Western Oregon’s recent ice storm cleanup, after one of the worst winter storms in history, is now in the mop-up stage, and firefighters with the Oregon Department of Forestry have teamed up with the City of Springfield to help. For most of a week now, they’ve worked in the Thurston area of Springfield east of Eugene, clearing downed trees and sidewalks. A team of 14 started by clearing students’ paths to area schools.
“We noticed that right after the ice storm, they were using the streets to walk because they weren’t able to access the sidewalk,” ODF forester Kolten Vickers told Albert James with KEZI News in Eugene . “So we started around schools, and now we’re branching off into other parts of neighborhoods.”
Vickers has been with ODF for five years, but this is his first time cleaning up after a winter storm. “Primarily I assist with fires during the summers,” he said. “But with ODF having incident management teams — it’s all incidents. So storm recovery falls under that response.”
Local resident Patty Gori regularly walks the neighborhood with her dogs and was grateful to see the clearing work. “It was a mess,” she said. “But now, it’s amazing. They got so much cleaned up in the last couple of days, I just can’t even believe it.”
Who ya gonna call? Firefighters. Besides clearing streets and chainsaw duty, ODF sent an IMT to coordinate a unified response to the storm.
“You don’t see what’s going on behind the scenes,” said Joe Hessel, from a longtime firefighting family in eastern Oregon. “You see firefighters digging a fireline or public works crews working on city streets. At some point, somebody’s trying to organize that chaotic potential into something that makes sense. That’s what we’re here helping the city do.” Hessel serves as a deputy incident commander for this post-storm incident, but he’s usually an incident commander with a state team. He said the storm response effort was started and led by Lane County and the City of Springfield, but on January 25 they transferred command over to the city, with the IMT from ODF still assisting.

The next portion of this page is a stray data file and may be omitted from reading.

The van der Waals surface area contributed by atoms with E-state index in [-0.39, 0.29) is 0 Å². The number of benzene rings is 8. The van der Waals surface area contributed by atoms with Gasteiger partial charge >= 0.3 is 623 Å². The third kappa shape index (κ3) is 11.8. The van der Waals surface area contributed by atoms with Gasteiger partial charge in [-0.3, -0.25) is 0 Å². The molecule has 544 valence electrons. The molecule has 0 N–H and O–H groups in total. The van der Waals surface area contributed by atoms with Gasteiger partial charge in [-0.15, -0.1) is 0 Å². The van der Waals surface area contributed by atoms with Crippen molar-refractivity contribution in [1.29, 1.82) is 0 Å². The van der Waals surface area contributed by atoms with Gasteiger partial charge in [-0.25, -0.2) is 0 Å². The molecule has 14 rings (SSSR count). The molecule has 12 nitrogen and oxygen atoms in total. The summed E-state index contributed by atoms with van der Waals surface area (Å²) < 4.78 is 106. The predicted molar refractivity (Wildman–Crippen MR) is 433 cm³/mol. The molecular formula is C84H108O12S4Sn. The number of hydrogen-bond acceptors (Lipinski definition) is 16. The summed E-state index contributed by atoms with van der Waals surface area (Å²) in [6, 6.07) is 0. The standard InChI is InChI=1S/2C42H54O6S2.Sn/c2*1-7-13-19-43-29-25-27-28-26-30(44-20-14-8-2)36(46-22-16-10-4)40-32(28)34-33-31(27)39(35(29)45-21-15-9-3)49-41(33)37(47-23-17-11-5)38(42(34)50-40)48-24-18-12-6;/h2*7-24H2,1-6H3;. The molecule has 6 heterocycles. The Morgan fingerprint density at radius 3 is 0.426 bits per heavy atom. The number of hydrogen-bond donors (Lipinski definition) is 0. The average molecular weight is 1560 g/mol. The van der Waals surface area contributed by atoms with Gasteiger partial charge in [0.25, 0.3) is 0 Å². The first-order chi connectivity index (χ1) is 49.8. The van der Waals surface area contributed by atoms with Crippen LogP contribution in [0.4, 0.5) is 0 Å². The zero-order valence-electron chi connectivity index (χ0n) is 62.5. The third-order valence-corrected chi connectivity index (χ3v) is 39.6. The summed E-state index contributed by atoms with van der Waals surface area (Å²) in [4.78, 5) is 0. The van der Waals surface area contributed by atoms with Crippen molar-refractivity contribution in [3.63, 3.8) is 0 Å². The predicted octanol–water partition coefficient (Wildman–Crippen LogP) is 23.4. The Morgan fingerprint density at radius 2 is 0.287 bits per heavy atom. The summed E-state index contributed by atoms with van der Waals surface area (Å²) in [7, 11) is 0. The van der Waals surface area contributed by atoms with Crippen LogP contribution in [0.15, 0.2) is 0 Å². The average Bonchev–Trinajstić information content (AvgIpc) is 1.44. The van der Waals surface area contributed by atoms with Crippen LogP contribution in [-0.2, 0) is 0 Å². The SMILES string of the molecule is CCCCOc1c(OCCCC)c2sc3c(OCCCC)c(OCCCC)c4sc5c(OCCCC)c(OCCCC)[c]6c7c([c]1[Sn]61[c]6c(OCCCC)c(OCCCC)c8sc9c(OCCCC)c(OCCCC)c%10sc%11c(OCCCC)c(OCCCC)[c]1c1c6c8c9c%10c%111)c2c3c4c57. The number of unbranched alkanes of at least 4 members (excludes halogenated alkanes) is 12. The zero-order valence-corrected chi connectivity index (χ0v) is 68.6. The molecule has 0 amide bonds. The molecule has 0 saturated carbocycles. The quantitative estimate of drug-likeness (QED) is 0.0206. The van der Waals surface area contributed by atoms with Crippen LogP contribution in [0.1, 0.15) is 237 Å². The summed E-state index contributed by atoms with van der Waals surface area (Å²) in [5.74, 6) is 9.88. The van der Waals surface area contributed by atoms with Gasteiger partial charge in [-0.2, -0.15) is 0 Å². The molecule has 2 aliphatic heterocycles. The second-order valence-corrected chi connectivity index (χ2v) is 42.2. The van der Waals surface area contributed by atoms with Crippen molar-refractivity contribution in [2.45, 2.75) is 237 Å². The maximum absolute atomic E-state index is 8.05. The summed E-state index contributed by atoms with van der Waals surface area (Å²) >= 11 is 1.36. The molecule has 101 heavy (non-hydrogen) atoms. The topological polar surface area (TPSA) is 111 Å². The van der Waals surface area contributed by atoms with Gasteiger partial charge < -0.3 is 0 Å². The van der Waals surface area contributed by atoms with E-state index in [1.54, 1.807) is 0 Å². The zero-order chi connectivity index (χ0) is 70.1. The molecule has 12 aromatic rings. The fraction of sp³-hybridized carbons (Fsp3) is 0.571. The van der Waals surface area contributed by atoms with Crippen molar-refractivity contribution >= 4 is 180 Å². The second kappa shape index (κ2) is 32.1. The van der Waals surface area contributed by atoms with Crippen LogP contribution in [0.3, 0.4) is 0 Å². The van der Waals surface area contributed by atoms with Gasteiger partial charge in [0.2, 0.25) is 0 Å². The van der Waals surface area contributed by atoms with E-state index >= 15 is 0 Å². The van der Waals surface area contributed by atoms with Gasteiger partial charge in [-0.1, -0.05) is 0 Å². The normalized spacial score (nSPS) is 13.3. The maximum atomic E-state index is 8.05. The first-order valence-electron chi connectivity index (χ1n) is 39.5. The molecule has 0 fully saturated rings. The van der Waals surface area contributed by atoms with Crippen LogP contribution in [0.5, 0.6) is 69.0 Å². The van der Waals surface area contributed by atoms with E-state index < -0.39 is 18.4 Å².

“In large part, the city staff and departments are doing the work, just like when we were with Lane County,” Hessel said. “We’re helping at the highest level to coordinate and put a plan together to ensure that the right work is getting done at the right place at the right time.”
“We do train for incidents outside of wildfire,” he explained. “The ICS system we use on wildfires carries right across to pretty much any other incident. We’ve been to Florida and helped the State of Florida in hurricane response. We’re prepared in the event that there’s an earthquake or a tsunami here. Last year one of our teams, a short team like we have here, went to a county and helped out with a cyber attack and planning for how to manage and deal with that.”
“ODF is great, they do this type of work for a living in fire management, so they have a lot of experience in incident management,” said Ben Gibson, operations maintenance manager with the City of Springfield. “They’ve been a great resource to our emergency operations center staff in helping us move forward smoothly.”
Hessel said both his team and the local crews have learned a lot from each other, and he hopes the information shared between the groups can go a long way in responding to future events. “That transference of skills and knowledge to each other will benefit pretty much either entity,” he said. “And then we’ll actually develop some products we’ll leave behind — some written documents, like a debris removal plan that could be used next time, or a contact list with names on it.”
Eugene and Springfield and the surrounding area endured a record-breaking winter storm with snow and ice and rain and high winds. The storm caused widespread power outages and severely damaged at least 60 percent of the trees at the Mt. Pisgah Arboretum. The storm took out powerlines at the arboretum and necessitated a safety closure, according the a report by Oregon Public Broadcasting. Brad Van Appel, longtime director at Mt. Pisgah, said there was about an inch of ice on the trees and it was more than most of them could take.
“We have 209 acres, much of it full of trees,” he said. “I think nearly every tree took some damage.” For those wanting to help, the arboretum and its sister organization Friends of Buford Park are looking for volunteers, and they can sign up online.
Also of note, ODF is looking for a Wildland Fire Supervisor to manage the fire program down in Klamath Falls. This is a permanent benefited position. $4,918 – $7,244 monthly depending on experience. Recruitment closes January 31.
Details: WILDLAND FIRE SUPERVISOR APPLICATION